France, Le Tour, cycling injuries and cycle helmets

Welcome back following a short break in France, during which I spent a week in the Languedoc admiring the scenery and enjoying the French hospitality. Not everyone was as lucky as I was to be taking things easy, however, and Le Tour was in full swing during my time there, this being the 98th edition of the race since it was first held in 1903. The gruelling 21 stages run over 23 days covers a distance of 3430 km, and the race is a real test with a chequered and interesting history.

This year’s Tour was won by an Australian for the first time, Cadel Evans, who gained the lead on the penultimate day.

As usual, there were a number of casualties, mostly from crashes involving some high profile riders. These included Britain’s Bradley Wiggins who crashed out on stage 7 of Le Tour with a fractured clavicle during a pile-up which can be seen in this Guardian UK video footage . Others injured during the race included Andreas Klöden, Alexandre Vinokourov, Janez Brajcovic, Jurgen Van Den Broeck and Chris Horner who were all unable to continue the race due to their injuries.

Again this year, a large proportion of serious  injuries were caused by collisions with vehicles, including an incident with a car involved with TV coverage which resulted in injuries to Juan Antonia Flecha and Johnny Hoogerland and led to Christian Prudhomme, Tour organiser, to say ‘It’s a scandal.’ Hoogerland’s dramatic lacerations following his collision with barbed wire can be seen in this image. In addition, Nikki Sorensen was struck by a photographer on his motorbike.

For a useful review of injuries associated with cycling, see this 2001 article by Thompson and Rivara published in American Family Physician.

Those of us who are perhaps more used to keeping safe whilst cycling in the streets might be more interested in this article published earlier this year in Injury Prevention by Lusk and colleagues, based on regional data from Montreal, which highlights the differences in injury rates between cycling on cycle tracks compared with comparable reference streets. The study found that the relative risk of injury on cycle tracks was 0.72 (95% CI 0.60 to 0.85) compared with cycling in reference streets, suggesting that the risk of injury from cycling on tracks is less than cycling in the streets.

A key element of road cycle safety surely has to be legislation for the mandatory use of helmets which still hasn’t found it’s way here in the UK. This is perhaps regretful – especially following the introduction of the London Cycle Hire Scheme which merely advises riders to consider wearing a cycle helmet . The British Medical Association currently supports the introduction of legislation, but this is opposed by the Transport and Health Study Group. Whether or not the position on mandatory laws for cycle helmets in the UK will change in the future may well depend on reaction following  the recent publication of the ‘Health on the Move 2′ report .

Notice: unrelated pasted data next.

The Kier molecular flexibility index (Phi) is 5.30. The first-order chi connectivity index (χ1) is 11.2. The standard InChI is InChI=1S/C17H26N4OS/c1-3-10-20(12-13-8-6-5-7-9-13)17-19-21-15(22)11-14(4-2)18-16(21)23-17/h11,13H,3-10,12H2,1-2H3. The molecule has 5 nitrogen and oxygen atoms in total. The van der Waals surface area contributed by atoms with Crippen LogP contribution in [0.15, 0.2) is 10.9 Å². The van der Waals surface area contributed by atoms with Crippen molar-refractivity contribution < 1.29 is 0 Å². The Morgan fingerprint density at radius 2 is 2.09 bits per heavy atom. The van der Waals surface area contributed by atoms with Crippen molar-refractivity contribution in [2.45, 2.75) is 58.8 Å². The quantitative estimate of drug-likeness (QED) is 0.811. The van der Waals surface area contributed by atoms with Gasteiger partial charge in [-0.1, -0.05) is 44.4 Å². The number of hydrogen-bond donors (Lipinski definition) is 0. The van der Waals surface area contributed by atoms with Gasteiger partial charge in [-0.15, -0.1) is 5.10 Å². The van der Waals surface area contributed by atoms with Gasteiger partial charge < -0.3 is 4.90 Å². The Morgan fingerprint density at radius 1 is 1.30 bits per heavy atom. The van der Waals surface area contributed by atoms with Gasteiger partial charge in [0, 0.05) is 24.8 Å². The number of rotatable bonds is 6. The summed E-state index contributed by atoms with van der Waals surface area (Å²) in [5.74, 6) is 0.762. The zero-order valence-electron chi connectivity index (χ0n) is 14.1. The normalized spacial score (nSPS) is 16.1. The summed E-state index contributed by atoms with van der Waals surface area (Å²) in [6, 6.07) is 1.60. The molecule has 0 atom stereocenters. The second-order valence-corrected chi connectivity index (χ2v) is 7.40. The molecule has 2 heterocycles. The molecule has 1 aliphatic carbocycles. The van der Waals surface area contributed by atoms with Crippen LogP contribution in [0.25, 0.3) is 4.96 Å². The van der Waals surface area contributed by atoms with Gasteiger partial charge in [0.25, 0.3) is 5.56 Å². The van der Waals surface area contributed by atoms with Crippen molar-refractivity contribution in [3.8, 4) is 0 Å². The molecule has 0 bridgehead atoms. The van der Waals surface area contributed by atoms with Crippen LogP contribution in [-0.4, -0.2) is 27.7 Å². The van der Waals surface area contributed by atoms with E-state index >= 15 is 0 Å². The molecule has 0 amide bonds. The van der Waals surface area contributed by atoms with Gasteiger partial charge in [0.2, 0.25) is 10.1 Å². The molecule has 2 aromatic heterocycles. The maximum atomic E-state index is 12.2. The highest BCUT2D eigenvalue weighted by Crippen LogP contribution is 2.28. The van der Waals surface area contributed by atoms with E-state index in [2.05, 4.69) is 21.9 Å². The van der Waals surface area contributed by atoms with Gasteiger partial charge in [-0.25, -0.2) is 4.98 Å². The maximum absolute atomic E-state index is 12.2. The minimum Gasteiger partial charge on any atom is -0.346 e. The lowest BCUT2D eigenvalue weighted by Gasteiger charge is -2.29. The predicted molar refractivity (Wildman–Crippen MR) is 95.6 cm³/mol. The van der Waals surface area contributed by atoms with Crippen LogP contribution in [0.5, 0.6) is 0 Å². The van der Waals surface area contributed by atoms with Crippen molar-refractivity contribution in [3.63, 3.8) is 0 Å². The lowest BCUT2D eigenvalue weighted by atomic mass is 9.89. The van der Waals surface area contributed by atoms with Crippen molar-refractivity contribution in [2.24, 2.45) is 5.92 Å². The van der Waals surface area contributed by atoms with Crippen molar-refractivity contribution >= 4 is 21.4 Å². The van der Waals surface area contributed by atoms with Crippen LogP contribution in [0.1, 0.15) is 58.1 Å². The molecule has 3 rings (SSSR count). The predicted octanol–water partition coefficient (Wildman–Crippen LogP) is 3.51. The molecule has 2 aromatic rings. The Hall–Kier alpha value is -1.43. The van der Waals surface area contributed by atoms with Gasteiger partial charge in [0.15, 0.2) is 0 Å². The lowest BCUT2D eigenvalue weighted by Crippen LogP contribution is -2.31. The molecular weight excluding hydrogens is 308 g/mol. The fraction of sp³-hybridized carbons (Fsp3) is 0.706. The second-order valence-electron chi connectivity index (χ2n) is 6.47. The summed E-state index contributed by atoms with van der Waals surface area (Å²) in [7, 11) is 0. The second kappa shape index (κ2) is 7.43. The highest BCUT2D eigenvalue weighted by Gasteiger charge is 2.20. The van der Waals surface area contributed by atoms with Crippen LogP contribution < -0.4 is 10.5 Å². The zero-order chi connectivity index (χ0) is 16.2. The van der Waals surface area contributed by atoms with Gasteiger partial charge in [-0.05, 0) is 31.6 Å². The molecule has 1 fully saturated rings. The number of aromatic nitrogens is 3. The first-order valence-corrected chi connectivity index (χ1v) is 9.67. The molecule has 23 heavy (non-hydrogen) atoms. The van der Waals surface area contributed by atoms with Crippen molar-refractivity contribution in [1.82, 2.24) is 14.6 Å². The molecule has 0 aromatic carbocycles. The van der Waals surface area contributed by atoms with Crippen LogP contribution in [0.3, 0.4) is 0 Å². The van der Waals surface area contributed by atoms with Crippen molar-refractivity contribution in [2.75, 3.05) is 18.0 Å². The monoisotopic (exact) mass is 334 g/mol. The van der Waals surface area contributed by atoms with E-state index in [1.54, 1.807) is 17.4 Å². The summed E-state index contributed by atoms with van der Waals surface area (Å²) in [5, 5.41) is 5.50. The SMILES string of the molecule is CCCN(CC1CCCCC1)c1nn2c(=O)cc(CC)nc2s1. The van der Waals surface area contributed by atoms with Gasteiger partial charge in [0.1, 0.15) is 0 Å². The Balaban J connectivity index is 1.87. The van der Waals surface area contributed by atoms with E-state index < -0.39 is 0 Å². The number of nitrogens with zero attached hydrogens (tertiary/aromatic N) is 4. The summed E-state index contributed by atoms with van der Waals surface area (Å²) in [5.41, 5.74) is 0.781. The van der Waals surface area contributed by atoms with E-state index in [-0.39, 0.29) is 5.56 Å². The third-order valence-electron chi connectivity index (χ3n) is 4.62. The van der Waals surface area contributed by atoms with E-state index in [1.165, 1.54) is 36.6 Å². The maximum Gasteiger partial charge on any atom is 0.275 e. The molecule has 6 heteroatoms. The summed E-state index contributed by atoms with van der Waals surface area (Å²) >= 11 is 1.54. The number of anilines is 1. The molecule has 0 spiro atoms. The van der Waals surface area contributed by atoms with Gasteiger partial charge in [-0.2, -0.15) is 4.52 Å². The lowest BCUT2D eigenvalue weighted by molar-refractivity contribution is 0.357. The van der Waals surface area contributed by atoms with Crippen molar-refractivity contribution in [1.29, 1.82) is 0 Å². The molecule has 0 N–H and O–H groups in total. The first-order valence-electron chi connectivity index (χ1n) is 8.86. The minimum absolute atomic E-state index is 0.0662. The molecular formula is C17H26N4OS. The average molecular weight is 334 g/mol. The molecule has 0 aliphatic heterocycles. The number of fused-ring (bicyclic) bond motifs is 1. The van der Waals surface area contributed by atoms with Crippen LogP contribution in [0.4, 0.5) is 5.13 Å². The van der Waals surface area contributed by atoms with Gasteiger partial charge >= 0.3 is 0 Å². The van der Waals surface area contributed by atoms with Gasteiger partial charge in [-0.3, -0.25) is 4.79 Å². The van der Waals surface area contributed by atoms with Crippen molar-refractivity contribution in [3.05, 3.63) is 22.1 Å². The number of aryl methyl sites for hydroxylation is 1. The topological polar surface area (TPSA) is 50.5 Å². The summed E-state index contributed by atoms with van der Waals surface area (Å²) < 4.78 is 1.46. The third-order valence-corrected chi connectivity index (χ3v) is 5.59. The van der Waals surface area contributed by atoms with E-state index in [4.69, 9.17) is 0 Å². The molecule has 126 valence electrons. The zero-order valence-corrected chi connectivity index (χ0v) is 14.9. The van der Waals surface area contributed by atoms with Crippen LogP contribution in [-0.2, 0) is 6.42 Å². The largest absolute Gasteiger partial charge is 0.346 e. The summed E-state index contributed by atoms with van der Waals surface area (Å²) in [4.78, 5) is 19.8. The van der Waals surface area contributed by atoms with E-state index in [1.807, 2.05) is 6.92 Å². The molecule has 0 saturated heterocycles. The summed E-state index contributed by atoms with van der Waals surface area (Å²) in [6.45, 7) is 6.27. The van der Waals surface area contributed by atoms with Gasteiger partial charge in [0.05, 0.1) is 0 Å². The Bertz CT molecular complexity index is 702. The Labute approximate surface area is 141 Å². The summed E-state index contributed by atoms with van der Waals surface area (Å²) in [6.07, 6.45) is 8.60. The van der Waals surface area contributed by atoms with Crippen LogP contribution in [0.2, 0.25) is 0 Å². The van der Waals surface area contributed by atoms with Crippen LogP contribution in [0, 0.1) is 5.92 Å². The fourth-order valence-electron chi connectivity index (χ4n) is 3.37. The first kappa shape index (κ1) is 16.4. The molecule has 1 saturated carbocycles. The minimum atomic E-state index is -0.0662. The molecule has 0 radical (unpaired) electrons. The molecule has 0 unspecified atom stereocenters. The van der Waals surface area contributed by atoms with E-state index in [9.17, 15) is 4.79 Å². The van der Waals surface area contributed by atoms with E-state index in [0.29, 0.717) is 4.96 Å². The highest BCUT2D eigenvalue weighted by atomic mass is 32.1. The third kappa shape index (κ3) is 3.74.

Historically, Australia has taken the lead Internationally on compulsory cycle helmet laws which have been enforced there since 1990, with New Zealand following suit in 1994. Read more about issues related to cycle helmets in Australia and Internationally on this interesting Australian website.

A recent bmj.com poll on the compulsory wearing of helmets by adult cyclists resulted in 68% of respondents (n=1439) voting no to the idea of mandatory wearing of helmets. The BMJ blog led to a lively debate on the topic. Despite the controversy, I for one will continue to wear my cycle helmet whilst cycling on the roads.

Do you think that there should be world-wide mandatory legislation for cycle helmet wear for road cyclists? CJSM would like to hear your thoughts on this – feel free to post your comments on the blog.

Vote on our quick poll on the issue on our website front page here.

(Pictures from mIKL194FV and AFP) 

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About Chris Hughes
Associate Editor, Clinical Journal of Sport Medicine

13 Responses to France, Le Tour, cycling injuries and cycle helmets

  1. Ann Gates says:

    Yes I believe cycle helmets should be obligatory. An eminant A and E consultant once told me that they were lifesavers, particularly for the prevention of head injuries in children. If adults set a good example then kids on bikes will follow- and for that reason alone I think helmets should be mandatory.

    Ann from Exercise Works!

  2. Kim says:

    The experience of countries where cycle helmets have been made mandatory has been the precisely the opposite. Just try asking anyone who has tried cycling in Australia or New Zealand. Then try talking to people who have cycled in Denmark or the Netherlands (the two countries with the worlds highest levels of cycling), and ask them how many people in those countries wear helmets? The answer is mostly tourists. The locals don’t, and yet these countries are not awash with cyclists suffering from head injuries.